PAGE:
Dr. Poul Sorensen, Professor of Pathology and Laboratory Medicine and Director of the Academy of Translational Medicine (ATM) at UBC, is taking a short 4-month sabbatical at Technical University Munich (TUM) in the Southern German city to gain insights into how the German system supports translational medical research. Germany, and in particular TUM, has a long and distinguished track record of successfully translating their biomedical discoveries to clinical implementation. One of the main reasons for this success is that top-flight German universities are generally enrolled in the many strong networks of excellence in thematic research that exist across the country. For example, the Deutsches Krebsforschungzentrum (DKFZ) is an established network of excellence across the country that links centers with a specific focus on cancer research, not only basic and translational but also clinical trials research. This ensures a predictable level of ongoing central funding for strong programs, supports research collaborations, and avoids redundancy in research efforts. The goals of this sabbatical are, in large part, to determine if some of the lessons learned at TUM to implement translational research can be applied to the ATM, and to forge new translational research collaborations between the two universities.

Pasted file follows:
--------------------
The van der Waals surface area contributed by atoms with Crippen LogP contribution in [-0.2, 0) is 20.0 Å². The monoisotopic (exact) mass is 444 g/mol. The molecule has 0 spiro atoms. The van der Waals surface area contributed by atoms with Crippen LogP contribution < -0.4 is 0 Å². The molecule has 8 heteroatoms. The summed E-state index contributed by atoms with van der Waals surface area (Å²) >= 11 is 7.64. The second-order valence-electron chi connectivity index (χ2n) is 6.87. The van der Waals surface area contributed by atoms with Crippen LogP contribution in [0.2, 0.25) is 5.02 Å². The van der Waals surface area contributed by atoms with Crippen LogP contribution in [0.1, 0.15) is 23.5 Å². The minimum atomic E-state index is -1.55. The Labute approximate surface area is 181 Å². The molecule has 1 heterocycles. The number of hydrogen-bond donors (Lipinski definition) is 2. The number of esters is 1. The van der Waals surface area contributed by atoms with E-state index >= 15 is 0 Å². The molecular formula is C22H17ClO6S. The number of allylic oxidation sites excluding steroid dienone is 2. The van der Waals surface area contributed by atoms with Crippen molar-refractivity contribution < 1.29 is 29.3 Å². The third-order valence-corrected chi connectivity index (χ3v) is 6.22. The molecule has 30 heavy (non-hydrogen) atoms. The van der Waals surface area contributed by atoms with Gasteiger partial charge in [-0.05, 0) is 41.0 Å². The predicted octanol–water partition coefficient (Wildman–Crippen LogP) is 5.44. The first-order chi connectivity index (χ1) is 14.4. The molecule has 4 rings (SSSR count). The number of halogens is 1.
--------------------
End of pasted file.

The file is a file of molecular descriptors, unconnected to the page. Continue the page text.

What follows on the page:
Dr. Sorensen says, “There is much to gain in seeking advice from other translational medical research enterprises to determine how they have (or have not) achieved success in shortening the timeline for their biomedical to reach the level of clinical benefit, which is the over-riding goal of the ATM. There is particular benefit in looking at the German system, given that their funding system is more centralized and therefore likely much more nimble for coordinating efforts in thematic biomedical research”.
While on sabbatical at TUM, Dr. Sorensen will also continue to work on his research collaborations with esteemed members of the TUM Faculty of Medicine in pediatric cancer immunotherapy research, an area of intense interest for the Sorensen laboratory at UBC.